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      think pieces Eliel Cruz 7 August 2015

      ​the real life impact of calling bisexuality a phase

      We examine the absurdity attached to defining someone else’s sexuality.

      ​the real life impact of calling bisexuality a phase ​the real life impact of calling bisexuality a phase ​the real life impact of calling bisexuality a phase

      I came out as bisexual at 14, inspired by a google search. At that time, there were not many easily accessible and openly visible bisexuals. If you googled bisexuality, you got either academic articles, full of scientific definitions, or porn. 

      While discovering the porn was sensational for a hormonal teenager, it was finding the word bisexual that was really life changing. It made sense for me. I was romantically and sexually attracted to more than one gender. Until then, I thought everyone experienced their sexuality like me. Naively, I thought at a certain age there would be a sorting hat à la Harry Potter to tell me if I landed in the "straight" house or the "gay" house.

      But I landed, and made camp, in the bisexual house, but despite my permanent residency, people keep trying to have me evicted. Close friends have asked me if I'm "full blown gay yet?" For many, my bisexuality means I have been in a ten year long "phase," it's a misconception that paints my sexuality as less legitimate than other sexualities.

      Bisexuals are plagued with erasing tropes like being told our identities are a phase. Most recently, super-model-turned-actress Cara Delevingne had her bisexuality questioned by a Vogue journalist who suggested that she was going through a phase with women. (It doesn't look like there's any amount of celebrity that can shield you from the ignorance that follows bisexuality.) 

      Calling bisexuality a phase isn't the only annoying misconception we face. Bisexuals are stereotyped as cheaters, lacking commitment, and overly sexualized. Bisexual women are caricatured as attention seekers, whilst bisexual men, on the other hand, are assumed to really be gay and unable to "fully" come out of the closet. It's odd how much ignorance there is around bisexuality when we make up the largest part of the LGBT community. Statistics show that, in the United States, 2/3 of LGBT women are bisexual and 1/3 of LGBT men are bisexual.. Still, there is a lack of basic understanding, and acceptance of bisexuality - and it is harming us.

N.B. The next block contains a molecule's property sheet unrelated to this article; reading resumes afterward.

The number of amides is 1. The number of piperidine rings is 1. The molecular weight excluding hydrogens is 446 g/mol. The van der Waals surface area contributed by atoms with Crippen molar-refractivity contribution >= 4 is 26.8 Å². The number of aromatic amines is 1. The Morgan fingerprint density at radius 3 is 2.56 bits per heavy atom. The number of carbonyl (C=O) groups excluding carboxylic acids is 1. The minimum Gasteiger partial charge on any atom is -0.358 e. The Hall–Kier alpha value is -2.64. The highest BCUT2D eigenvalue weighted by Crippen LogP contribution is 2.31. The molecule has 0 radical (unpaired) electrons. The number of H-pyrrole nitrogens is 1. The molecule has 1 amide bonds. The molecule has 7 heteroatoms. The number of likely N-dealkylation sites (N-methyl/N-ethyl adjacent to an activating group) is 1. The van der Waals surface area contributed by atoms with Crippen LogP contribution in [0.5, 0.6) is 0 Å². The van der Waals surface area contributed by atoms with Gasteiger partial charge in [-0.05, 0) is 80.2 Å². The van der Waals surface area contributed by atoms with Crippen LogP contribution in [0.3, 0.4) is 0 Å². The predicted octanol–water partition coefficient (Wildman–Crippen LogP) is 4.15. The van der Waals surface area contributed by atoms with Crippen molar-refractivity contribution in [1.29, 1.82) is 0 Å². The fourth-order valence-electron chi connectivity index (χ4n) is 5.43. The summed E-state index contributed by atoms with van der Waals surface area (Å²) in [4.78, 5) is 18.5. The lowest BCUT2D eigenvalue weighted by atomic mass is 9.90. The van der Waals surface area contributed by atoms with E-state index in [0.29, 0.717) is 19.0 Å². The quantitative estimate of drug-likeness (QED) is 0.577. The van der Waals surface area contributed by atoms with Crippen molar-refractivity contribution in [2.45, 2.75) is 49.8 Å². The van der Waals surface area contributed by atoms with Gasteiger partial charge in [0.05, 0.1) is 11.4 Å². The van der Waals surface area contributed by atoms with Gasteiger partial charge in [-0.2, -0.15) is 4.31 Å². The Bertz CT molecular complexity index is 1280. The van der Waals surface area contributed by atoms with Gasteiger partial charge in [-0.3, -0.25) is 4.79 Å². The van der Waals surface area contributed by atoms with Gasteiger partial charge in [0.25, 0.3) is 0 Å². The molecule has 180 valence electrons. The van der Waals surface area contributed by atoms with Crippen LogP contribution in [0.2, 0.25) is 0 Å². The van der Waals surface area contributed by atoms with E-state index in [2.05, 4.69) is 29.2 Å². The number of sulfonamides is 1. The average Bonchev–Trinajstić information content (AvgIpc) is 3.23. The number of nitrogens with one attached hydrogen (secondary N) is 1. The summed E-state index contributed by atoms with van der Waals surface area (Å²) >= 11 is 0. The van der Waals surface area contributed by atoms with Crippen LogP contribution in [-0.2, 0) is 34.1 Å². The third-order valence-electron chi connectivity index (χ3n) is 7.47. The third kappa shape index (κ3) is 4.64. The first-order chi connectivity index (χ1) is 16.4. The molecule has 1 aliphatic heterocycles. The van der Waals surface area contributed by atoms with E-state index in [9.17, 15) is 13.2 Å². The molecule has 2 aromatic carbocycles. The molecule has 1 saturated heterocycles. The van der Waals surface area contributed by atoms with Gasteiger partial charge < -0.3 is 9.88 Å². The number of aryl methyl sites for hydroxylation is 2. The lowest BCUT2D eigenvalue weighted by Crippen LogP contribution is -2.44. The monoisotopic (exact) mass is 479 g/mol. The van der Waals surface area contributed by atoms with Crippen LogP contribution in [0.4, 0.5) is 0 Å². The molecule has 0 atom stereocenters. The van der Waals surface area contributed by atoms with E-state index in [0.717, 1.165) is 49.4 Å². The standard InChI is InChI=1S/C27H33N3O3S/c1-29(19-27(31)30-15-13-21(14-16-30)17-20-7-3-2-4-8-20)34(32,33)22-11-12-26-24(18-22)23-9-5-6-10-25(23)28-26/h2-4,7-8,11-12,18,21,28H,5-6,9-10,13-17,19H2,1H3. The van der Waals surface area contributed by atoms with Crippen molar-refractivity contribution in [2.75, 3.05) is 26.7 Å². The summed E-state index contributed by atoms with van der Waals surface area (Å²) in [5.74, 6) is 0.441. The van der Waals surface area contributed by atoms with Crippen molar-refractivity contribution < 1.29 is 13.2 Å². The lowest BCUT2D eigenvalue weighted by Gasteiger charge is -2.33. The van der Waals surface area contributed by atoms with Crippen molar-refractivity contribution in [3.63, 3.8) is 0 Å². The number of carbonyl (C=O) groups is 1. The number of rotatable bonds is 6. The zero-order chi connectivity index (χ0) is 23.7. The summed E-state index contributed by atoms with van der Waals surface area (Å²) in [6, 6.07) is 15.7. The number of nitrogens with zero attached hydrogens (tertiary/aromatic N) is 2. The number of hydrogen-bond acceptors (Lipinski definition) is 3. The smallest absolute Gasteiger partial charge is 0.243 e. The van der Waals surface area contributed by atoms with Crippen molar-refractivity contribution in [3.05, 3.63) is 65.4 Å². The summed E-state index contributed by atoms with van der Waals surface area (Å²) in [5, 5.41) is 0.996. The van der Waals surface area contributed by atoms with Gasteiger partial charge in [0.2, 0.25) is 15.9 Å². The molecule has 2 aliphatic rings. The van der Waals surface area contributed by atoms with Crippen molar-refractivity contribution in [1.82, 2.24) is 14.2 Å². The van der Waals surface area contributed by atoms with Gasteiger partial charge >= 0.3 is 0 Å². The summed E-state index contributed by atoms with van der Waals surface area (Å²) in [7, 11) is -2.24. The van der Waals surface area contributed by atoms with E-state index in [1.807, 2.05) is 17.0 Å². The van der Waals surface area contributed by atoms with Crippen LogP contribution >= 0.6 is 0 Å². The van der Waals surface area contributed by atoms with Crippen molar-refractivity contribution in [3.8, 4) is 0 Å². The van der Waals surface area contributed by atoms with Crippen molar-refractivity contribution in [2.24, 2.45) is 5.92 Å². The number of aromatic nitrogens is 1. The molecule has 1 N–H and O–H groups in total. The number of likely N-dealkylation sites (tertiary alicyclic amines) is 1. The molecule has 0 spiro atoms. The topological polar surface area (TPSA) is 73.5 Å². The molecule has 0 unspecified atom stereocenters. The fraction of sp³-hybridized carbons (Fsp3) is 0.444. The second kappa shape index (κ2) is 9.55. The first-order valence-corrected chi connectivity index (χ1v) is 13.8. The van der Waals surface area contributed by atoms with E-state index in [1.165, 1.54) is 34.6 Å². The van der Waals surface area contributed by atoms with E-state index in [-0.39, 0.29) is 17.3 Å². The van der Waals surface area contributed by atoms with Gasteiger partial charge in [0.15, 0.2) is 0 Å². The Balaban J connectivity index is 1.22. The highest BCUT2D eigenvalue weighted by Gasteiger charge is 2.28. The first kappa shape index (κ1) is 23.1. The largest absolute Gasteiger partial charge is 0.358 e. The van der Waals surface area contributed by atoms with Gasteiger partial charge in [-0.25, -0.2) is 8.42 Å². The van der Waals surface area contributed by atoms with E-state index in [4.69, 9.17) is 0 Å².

The capability of being attracted to someone of a different sex leads people to assert bisexuals aren't "queer" enough to be a part of the LGBT community. Even more so, when bisexuals are in a relationship with someone of a different sex, it appears to be a traditional, heterosexual relationship. Yet, saying bisexuals have some sort of "straight privilege" is a misnomer -- passing is not a privilege. That "privilege" only leads to further invisibility and does not help dispel any of the misconceptions we face.

      The other problem for bisexuals is that we face speculation on our identities from both the gay and straight community. The gay and lesbian community find themselves to be just as prejudiced (if not more so) against bisexuals. Bisexuality complicates a narrative that says sexuality is either gay or straight, because it says that you can be romantically and sexually attracted to men, women, and everyone in between. The idea that bisexuality is a phase is rooted in this binary narrative.

      The same misconceptions faced in public, bisexuals face with healthcare providers. The bisexual community continually ranks higher health disparities than our gay and straight counterparts. Many of these disparities can be pinpointed to how our healthcare providers handle our sexuality. In a recent study conducted by the Equality Network in the UK researchers found that nearly half of bisexuals have faced biphobic comments while accessing healthcare services. Similar studies have said the same of US based healthcare services. 

      People, including doctors, who believe that bisexuality is a phase, simply will not take our health issues seriously. Bisexual women face high rates of domestic violence, bisexual men face high rates of contracting STIs (due to biphobia at healthcare spaces); bisexuals are more likely to engage in substance abuse and have an array of mental health issues. Clearly, acknowledging and learning about bisexuality is incredibly important. I personally hope this education is prioritised, not only to end passing remarks that attempt to delegitimise bisexuality but also in working to end the various health issues bisexuals' face. The "bisexuality is a phase" misconception trickles down into bisexuals' everyday experiences. It erases mine and millions of other bisexuals' existence, making us an invisible minority. My sexuality is valid and perpetuating this misconception is not just insulting, it is harmful in very tangible ways.

      Credits

      Text Eliel Cruz

      Photography Mary

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      Topics:think pieces, lgbt, bisexuality, cara delevigne

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